Democrats in the Georgia General State Senate have proposed certain resolutions for this current session, all of which support politically left-leaning causes, one of which cites influence from the United Nations. Georgia State Sen. Emanuel Jones (D-Decatur) and 15 other state senators filed a resolution that urges the U.S. Congress to grant statehood to Washington, D.C.
Senator Tim Kaine (D-Virginia) appeared on the Virginia Hospital and Healthcare Association (VHHA) Patients Come First podcast on Sunday. Kaine explained two upcoming financial relief packages, provided an update on Virginia’s COVID-19 vaccine distribution, and explained his Medicare-X Choice Act.
The cruel fortunes of politics mean that David M. DeVillers stopped being the top federal law enforcement official for Southern Ohio on Sunday. But the attorney who last July announced the arrest of then-House Speaker Larry Householder, last week said the investigation that led to the arrest isn’t going anywhere.
The Minneapolis City Council Friday approved a plan to pay social media “influencers” cash to spread city-approved messages during the trial of former Minneapolis Police Department (MPD) officer Derek Chauvin.
“The Minneapolis City Council voted unanimously Friday to approve a $1 million communications and de-escalation plan that involves partnering with community leaders, local media and social media influencers during Chauvin’s trial set to begin in March, as well the August trial of three other former officers charged in [George] Floyd’s death,” Fox News reported.
A former state representative said the Georgia Chamber of Commerce influences the agenda of House Speaker David Ralston (R-Blue Ridge), even though that agenda favors large corporate entities and sometimes frustrates average Georgians’ best interests. As The Georgia Star News reported last week, former State Rep. Jeff Jones said “the Georgia Chamber of Commerce is not the friend of the average Georgia citizen.”
Ohio Congressman Warren Davidson (R-OH-08) said Saturday he is looking closely at either a run for the U.S. Senate or a bid for the Ohio Governor’s chair in ’22.
“I have considered the Ohio Senate, you know, senator for the state of Ohio. I was surprised that Senator Portman wasn’t running. And, look, it’s flattering to have my name come up in that race and frankly, in the governor’s race. So we’re taking a hard look at our options,” Davidson told FoxNews.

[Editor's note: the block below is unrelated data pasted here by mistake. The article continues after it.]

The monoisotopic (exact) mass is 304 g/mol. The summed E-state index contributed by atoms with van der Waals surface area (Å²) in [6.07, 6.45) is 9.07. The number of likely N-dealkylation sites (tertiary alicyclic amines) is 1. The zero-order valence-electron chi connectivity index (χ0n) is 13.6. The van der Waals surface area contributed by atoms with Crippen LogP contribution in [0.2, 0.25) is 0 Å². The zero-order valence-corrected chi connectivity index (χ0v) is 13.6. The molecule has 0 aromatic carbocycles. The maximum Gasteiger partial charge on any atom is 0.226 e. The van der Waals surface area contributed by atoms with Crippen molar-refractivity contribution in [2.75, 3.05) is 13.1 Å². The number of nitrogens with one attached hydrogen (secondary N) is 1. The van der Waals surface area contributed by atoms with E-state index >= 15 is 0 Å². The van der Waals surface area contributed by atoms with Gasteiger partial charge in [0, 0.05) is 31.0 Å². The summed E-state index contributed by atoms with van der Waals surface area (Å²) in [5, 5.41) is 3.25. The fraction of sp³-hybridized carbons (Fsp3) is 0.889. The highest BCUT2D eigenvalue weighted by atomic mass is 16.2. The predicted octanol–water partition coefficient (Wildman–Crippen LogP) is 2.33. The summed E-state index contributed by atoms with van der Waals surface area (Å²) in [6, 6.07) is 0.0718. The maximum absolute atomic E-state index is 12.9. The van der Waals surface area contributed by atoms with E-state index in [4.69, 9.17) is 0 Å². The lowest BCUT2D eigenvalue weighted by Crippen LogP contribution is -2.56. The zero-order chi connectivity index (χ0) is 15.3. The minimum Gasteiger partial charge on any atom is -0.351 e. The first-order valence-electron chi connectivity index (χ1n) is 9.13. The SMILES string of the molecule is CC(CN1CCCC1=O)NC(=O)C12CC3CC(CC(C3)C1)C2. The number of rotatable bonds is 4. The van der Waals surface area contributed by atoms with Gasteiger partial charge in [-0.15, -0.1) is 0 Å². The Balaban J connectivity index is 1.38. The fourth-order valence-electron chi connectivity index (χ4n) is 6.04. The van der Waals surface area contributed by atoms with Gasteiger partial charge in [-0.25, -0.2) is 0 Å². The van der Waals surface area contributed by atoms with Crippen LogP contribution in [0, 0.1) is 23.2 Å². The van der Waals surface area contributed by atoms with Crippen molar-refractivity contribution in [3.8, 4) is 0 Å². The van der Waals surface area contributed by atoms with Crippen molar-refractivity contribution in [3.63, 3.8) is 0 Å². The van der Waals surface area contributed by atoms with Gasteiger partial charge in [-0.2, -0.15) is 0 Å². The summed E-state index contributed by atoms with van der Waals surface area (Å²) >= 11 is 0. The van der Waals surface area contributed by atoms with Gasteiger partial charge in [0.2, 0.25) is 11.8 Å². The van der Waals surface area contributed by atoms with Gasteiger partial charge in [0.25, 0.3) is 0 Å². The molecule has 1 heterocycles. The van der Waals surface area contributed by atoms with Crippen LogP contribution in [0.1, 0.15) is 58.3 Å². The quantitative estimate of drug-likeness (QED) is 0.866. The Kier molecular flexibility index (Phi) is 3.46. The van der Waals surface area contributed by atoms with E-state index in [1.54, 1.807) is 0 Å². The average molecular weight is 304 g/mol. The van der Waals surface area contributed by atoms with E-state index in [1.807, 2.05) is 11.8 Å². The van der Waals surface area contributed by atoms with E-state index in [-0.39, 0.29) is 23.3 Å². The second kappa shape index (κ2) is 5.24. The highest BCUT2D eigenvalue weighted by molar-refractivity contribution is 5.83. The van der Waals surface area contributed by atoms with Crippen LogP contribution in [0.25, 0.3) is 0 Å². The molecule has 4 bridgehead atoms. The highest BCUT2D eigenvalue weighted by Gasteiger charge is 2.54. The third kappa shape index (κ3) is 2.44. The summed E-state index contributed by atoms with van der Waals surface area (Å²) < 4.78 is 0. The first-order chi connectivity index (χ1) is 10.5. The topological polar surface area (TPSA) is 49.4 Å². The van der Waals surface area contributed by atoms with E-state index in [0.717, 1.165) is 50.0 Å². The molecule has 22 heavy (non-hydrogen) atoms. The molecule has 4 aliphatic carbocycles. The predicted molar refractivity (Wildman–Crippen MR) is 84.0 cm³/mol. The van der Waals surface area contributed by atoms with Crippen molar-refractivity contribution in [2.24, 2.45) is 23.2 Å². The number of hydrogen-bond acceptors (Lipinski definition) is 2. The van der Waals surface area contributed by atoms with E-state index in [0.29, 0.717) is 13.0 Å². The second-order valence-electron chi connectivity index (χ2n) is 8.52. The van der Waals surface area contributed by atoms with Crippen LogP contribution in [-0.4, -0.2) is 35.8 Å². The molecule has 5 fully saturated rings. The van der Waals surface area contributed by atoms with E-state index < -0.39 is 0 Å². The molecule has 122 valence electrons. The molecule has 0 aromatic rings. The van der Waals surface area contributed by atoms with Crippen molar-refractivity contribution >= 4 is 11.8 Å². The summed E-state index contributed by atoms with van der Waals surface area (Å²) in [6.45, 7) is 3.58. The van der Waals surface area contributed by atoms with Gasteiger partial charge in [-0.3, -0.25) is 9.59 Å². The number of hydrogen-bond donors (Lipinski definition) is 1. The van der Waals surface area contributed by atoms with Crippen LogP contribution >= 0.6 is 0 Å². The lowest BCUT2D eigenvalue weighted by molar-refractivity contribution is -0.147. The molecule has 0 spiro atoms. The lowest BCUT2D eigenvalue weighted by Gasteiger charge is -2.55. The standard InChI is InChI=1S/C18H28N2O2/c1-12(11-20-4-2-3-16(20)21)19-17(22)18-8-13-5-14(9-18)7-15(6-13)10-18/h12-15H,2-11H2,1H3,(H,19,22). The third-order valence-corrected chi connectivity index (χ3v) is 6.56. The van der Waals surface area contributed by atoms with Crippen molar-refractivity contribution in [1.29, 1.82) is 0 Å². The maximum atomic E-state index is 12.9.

The Ohio Star interviewed one of Davidson’s top aides on Monday who confirmed the Congressman is looking at both races “he’s definitely looking at it; quite a few people have reached out and urged him to ‘please take a look at it,’ so he is.”
The City of Alexandria in Virginia is considering an ordinance to provide collective rights to workers, but the current proposal would not allow employees or the city government to challenge the determination of certain votes.
As it is currently written, the proposal would allow a labor relations administrator to determine the results of a majority vote in the following areas: a petition for certification without an election, certification by representation election and decertification. No person, whether it be employees or the government, would have the right to challenge this determination.
In order to curtail illegal alien employment, employers with six or more employees may be required to verify their workers’ eligibility. Current law only requires that level of verification for employers with over 50 employees. The proposed bill would also remove the immunity for employers who rely on forms of verification other than E-Verify, the federal electronic employment verification service. The legislation includes a sole exemption for farmers.
State Representative Bruce Griffey (R-Paris) introduced the legislation earlier this month. Its companion bill in the Senate, introduced by State Senator John Stevens (R-Huntington), was referred to the Senate Commerce and Labor Committee last week. The legislation mirrors Griffey’s similar bill from last year, which was passed by the House but died in the Senate.